The house sparrow (Passer domesticus) is a bird of the sparrow family Passeridae, found in most parts of the world. A small bird, it has a typical length of 16 centimetres (6.3 inches) and a mass of 24–39.5 grams (0.85–1.39 ounces). Females and young birds are coloured pale brown and grey, and males have brighter black, white, and brown markings. One of about 25 species in the genus Passer, the house sparrow is native to most of Europe, the Mediterranean region, and much of Asia. Its intentional or accidental introductions to many regions, including parts of Australia, Africa, and the Americas, make it the most widely distributed wild bird.
The house sparrow is strongly associated with human habitations, and can live in urban or rural settings. Though found in widely varied habitats and climates, it typically avoids extensive woodlands, grasslands, and deserts away from human development. It feeds mostly on the seeds of grains and weeds, but it is an opportunistic eater and commonly eats insects and many other foods. Its predators include domestic cats, hawks, owls, and many other predatory birds and mammals.
Because of its numbers, ubiquity and association with human settlements, the house sparrow is culturally prominent. It is extensively, and usually unsuccessfully, persecuted as an agricultural pest, but it has also often been kept as a pet as well as being a food item and a symbol of lust and sexual potency, as well as of commonness and vulgarity. Though it is widespread and abundant, its numbers have declined in some areas. The animal’s conservation status is listed as least concern on the IUCN Red List.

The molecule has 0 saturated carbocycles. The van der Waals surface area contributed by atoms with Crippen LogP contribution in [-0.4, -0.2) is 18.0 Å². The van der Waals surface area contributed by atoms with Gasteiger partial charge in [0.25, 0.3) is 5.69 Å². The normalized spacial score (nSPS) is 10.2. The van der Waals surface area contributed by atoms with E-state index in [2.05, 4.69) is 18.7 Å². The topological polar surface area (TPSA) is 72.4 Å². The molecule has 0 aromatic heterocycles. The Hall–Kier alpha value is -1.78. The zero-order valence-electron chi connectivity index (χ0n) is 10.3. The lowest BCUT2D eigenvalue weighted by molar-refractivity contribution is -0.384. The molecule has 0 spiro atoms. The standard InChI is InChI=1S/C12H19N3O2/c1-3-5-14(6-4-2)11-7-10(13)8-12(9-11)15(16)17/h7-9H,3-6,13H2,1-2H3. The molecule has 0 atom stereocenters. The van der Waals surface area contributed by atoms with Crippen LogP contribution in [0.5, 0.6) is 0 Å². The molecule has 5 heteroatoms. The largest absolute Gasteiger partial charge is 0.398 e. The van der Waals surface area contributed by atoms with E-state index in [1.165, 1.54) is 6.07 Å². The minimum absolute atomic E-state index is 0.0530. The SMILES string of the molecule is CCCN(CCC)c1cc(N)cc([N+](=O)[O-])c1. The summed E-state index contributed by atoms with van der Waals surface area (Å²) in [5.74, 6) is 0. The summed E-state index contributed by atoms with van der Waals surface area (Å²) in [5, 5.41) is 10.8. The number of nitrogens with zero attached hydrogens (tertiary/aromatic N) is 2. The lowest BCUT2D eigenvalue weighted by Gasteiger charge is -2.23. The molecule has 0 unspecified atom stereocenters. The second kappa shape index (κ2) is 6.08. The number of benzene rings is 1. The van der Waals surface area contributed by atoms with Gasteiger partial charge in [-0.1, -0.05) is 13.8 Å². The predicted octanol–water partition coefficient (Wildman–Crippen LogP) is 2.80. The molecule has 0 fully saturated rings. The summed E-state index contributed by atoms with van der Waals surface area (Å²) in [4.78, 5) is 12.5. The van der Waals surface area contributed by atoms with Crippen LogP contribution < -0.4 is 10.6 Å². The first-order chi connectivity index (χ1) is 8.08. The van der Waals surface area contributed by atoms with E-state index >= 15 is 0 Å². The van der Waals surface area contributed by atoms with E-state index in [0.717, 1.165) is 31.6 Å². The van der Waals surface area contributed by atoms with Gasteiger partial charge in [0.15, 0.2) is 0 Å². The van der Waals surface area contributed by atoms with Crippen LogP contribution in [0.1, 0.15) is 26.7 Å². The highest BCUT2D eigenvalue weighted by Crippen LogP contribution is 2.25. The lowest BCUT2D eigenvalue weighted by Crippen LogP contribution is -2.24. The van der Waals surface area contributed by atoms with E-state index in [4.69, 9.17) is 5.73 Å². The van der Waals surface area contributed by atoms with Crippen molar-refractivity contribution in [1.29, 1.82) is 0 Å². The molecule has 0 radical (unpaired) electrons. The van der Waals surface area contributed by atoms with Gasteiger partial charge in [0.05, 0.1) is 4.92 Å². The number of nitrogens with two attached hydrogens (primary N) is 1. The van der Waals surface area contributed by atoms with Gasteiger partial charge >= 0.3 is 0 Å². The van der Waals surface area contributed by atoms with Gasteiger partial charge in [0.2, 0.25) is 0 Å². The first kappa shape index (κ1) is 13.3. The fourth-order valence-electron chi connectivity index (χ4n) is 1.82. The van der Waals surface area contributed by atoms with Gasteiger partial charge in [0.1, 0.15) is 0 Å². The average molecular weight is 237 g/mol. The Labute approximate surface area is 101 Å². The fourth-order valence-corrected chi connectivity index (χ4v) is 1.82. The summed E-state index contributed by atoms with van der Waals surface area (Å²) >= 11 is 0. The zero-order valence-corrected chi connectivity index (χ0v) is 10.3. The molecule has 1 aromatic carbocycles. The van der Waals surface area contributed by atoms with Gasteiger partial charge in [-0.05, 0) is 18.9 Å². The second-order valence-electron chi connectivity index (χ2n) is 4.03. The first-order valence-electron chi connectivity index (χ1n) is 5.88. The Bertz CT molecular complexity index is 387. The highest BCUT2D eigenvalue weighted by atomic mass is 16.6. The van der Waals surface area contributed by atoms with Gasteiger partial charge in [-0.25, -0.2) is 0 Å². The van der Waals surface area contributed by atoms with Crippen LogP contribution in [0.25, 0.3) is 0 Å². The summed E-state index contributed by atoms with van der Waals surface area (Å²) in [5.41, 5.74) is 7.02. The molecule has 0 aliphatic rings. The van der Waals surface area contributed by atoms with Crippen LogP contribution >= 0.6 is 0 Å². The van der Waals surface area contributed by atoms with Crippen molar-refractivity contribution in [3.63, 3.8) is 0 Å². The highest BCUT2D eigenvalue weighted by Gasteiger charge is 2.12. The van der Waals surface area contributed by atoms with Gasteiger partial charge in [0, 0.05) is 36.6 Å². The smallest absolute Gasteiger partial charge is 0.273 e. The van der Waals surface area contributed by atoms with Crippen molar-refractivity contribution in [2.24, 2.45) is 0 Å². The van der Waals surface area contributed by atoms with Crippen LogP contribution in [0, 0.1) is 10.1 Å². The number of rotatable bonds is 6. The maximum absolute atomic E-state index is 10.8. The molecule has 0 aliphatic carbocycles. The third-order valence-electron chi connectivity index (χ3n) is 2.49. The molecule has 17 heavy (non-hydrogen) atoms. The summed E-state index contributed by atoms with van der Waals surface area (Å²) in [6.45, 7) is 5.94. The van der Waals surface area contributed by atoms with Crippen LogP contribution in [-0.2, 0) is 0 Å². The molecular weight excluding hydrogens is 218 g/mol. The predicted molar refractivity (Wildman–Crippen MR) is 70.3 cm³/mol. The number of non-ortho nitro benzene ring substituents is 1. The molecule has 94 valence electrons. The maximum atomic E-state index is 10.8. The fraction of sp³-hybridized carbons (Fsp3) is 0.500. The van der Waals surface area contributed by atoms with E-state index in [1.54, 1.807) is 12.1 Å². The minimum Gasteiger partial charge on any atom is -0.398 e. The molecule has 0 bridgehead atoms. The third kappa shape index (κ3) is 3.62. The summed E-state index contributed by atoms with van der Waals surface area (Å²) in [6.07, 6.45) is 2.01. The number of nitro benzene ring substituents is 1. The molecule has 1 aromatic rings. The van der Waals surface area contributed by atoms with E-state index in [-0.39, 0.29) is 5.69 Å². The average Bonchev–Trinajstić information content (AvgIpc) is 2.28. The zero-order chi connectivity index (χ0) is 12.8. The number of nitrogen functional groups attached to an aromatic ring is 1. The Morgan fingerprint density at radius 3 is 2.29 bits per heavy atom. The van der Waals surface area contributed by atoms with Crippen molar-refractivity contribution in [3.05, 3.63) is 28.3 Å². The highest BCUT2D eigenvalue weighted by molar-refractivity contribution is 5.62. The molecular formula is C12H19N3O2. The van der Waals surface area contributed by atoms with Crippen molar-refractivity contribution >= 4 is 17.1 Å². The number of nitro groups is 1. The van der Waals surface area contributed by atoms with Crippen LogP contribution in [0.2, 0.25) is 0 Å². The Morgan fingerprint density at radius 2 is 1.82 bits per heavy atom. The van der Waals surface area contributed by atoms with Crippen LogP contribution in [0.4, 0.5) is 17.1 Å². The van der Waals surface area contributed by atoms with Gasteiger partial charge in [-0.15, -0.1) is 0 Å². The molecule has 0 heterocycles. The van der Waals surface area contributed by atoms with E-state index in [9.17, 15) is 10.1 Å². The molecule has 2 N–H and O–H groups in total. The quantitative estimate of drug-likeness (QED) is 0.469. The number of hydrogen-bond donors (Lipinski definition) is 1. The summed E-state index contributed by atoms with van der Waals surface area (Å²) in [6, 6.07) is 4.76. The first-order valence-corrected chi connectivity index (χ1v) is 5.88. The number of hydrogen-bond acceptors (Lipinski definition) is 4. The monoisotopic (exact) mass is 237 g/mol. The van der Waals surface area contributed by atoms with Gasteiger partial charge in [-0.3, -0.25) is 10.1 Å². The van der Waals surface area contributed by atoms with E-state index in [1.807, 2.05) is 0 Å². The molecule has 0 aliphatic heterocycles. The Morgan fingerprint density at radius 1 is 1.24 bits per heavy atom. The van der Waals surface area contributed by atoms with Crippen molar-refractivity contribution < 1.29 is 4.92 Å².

The house sparrow is typically about 16 cm (6.3 in) long, ranging from 14 to 18 cm (5.5 to 7.1 in). It is a compact bird with a full chest and a large rounded head. Its bill is stout and conical with a culmen length of 1.1–1.5 cm (0.43–0.59 in), strongly built as an adaptation for eating seeds. Its tail is short, at 5.2–6.5 cm (2.0–2.6 in) long. The wing chord is 6.7–8.9 cm (2.6–3.5 in), and the tarsus is 1.6–2.5 cm (0.63–0.98 in). In mass, the house sparrow ranges from 24 to 39.5 g (0.85 to 1.39 oz). Females usually are slightly smaller than males. The median mass on the European continent for both sexes is about 30 g (1.1 oz), and in more southerly subspecies is around 26 g (0.92 oz). Younger birds are smaller, males are larger during the winter, and females are larger during the breeding season. Birds at higher latitudes, colder climates, and sometimes higher altitudes are larger (under Bergmann’s rule), both between and within subspecies.